Amongst its many other impacts on our economy Covid-19 is now responsible for slowing the flow of building materials reaching the UK from overseas. Shortages are being reported all along domestic supply chains and there is concern that the situation could become much worse during the intense few months that will follow the end of the Brexit transition period on 31 December when importers, UK businesses and port authorities have to adjust to new rules, and grapple with unfamiliar paperwork.
A Guardian report revealed that some freight vessels were considering skipping scheduled stops at the Felixstowe container port because of the delays they might face. Since the port is also struggling to handle the regular seasonal increase of goods arriving for Christmas, the pressure is understandable without the overlay of lockdowns and the adoption of Covid-safe working practices. It’s not a direct comparison but recent research on construction sites suggests a loss of up 30% in productivity from adopting these safety measures. Numbers like this need to be treated with care because there is a corresponding reduction in the number of people working on building sites as there will be in our ports.
Data aside, the shortage remains a potential problem for many involved in building projects now. Whilst the UK produces around four fifths of its own building materials, import delays could impact the progress of projects at virtually any stage. We import timber, natural products like stone, and manufactured components like ceramic tiles from all around the world. Our chillers most often come from Italy. It’s true that large and complex components like curtain walling systems are also predominately manufactured overseas, but the longer procurement process that runs through design and fabrication typically includes more programme float, so a short delay can probably be absorbed more easily. That’s not to say that any imported building element is immune from the risk of delay.
We recently completed a Brexit preparedness exercise on a large central London project which revealed that most large to mid-size trade contractors in the UK are in good shape and ready to handle any transition, although the immediate effect of a no-deal outcome might knock us all off balance momentarily. The Covid-19 impact is harder to model as the situation remains more fluid. The obvious impact of short-term shortages will be delay and cost increases because everyone will be chasing the same scarce resources.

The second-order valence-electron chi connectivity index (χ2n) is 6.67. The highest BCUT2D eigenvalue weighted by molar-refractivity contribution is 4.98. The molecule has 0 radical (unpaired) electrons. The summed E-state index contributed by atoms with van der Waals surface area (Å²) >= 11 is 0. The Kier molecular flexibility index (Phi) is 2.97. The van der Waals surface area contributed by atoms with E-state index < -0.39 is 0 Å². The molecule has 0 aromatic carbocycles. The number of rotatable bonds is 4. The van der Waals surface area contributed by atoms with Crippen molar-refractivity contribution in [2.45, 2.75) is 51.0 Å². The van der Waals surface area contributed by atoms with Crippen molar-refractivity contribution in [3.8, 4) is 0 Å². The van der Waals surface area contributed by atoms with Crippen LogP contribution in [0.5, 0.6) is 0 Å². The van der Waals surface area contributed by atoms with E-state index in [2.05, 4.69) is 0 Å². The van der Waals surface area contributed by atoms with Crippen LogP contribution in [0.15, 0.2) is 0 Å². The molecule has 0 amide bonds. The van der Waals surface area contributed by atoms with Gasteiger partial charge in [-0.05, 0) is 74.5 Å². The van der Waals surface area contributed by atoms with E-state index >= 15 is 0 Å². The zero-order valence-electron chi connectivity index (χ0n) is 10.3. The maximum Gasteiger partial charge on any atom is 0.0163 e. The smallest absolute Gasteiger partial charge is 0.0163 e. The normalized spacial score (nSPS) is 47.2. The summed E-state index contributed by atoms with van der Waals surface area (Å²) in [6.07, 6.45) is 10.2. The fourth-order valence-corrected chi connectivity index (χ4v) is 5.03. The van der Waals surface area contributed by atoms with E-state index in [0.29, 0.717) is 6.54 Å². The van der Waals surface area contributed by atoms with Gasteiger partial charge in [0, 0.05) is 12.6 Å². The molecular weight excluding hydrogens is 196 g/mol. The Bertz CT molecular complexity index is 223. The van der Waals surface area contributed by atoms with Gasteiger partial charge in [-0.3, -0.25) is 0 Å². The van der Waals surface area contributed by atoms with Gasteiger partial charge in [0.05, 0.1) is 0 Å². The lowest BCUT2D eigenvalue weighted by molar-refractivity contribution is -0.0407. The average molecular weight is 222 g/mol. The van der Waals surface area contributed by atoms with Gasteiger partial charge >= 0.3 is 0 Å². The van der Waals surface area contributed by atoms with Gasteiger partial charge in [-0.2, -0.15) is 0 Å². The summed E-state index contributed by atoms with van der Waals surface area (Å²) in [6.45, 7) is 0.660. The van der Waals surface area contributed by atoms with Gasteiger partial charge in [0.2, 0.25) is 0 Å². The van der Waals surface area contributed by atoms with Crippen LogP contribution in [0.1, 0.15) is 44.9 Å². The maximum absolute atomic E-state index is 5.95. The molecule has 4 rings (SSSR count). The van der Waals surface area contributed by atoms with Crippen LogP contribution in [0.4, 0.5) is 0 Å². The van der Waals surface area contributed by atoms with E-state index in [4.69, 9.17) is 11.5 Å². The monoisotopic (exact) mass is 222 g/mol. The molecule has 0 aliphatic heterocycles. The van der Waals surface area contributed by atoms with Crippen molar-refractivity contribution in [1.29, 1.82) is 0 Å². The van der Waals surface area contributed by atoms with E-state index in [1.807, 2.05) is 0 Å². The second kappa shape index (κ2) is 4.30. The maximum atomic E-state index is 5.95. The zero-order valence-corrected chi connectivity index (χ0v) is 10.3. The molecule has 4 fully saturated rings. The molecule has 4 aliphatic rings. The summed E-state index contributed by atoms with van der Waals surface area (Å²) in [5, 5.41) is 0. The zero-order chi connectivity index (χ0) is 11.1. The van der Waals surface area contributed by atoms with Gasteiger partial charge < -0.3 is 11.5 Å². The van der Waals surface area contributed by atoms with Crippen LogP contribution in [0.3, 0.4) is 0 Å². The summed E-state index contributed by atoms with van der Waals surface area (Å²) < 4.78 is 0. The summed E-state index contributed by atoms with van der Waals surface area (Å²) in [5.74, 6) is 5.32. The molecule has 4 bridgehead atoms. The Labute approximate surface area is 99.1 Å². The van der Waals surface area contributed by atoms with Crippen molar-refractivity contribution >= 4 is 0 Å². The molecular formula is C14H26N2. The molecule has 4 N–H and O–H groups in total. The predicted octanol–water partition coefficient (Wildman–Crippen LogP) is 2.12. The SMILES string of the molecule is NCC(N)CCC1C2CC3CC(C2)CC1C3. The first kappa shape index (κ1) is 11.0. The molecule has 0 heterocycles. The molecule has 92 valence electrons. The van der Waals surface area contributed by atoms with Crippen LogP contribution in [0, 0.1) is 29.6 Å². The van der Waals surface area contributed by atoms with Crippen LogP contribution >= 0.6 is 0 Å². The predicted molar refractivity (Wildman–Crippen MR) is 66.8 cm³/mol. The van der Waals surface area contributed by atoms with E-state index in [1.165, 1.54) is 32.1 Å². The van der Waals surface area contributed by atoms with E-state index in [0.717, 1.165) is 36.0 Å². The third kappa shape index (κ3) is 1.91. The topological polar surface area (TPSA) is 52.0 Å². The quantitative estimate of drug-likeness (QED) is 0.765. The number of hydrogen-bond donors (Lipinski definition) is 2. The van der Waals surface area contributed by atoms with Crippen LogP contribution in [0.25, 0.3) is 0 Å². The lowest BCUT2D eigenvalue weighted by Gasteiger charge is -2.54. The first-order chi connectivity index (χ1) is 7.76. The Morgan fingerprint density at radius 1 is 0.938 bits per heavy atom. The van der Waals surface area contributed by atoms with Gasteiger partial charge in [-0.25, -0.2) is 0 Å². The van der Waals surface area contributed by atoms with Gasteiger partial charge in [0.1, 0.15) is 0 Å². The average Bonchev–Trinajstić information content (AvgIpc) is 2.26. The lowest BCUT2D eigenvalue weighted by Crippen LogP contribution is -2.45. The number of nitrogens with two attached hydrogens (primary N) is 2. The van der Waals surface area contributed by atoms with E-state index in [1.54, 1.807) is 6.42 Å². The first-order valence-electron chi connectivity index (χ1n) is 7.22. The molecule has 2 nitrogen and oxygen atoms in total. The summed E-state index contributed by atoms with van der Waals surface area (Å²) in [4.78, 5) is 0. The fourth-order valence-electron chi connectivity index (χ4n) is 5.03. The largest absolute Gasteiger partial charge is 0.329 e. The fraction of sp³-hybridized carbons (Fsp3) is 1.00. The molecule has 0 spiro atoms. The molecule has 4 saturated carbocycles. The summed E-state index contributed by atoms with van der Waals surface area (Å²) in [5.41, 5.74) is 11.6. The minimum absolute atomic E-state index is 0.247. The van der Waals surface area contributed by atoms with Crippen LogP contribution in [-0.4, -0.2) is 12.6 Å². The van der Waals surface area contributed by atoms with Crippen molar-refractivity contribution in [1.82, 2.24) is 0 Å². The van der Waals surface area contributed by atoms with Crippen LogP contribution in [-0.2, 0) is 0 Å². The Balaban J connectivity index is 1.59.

Our advice is to carry out some quick checks on your project. Look for materials and components coming from overseas and find out how much of what you need is already in the UK so you have clear idea of how long work can continue before any interruption in supply has an impact. For simpler elements look for alternative domestic suppliers; the cost maybe higher but it’s unlikely to be more than the consequences of the project stopping altogether. Consider also where changes in material specification would give you greater security about the materials you need being available when needed. This could also protect you from increasing costs too. Builders Merchants are reporting a 20% to 40% increase in the cost of timber from Scandinavia. Some resequencing of the work might also be possible if it allows you to take activities involving at risk components off the critical path.
Building is a cash flow business, always focussed on shortening the time between spending money and being reimbursed by the client. Just in time delivery is good for cash flow but risky if delays occur. It may be the time for a conversation with your contractor about increasing its inventory on your project. It’s money you’ll spend anyway, and a marginally steeper cash flow for a short period may be a modest price to pay compared with the project stopping altogether for want of something small but vital that’s stuck in a container ship off the east coast waiting to berth.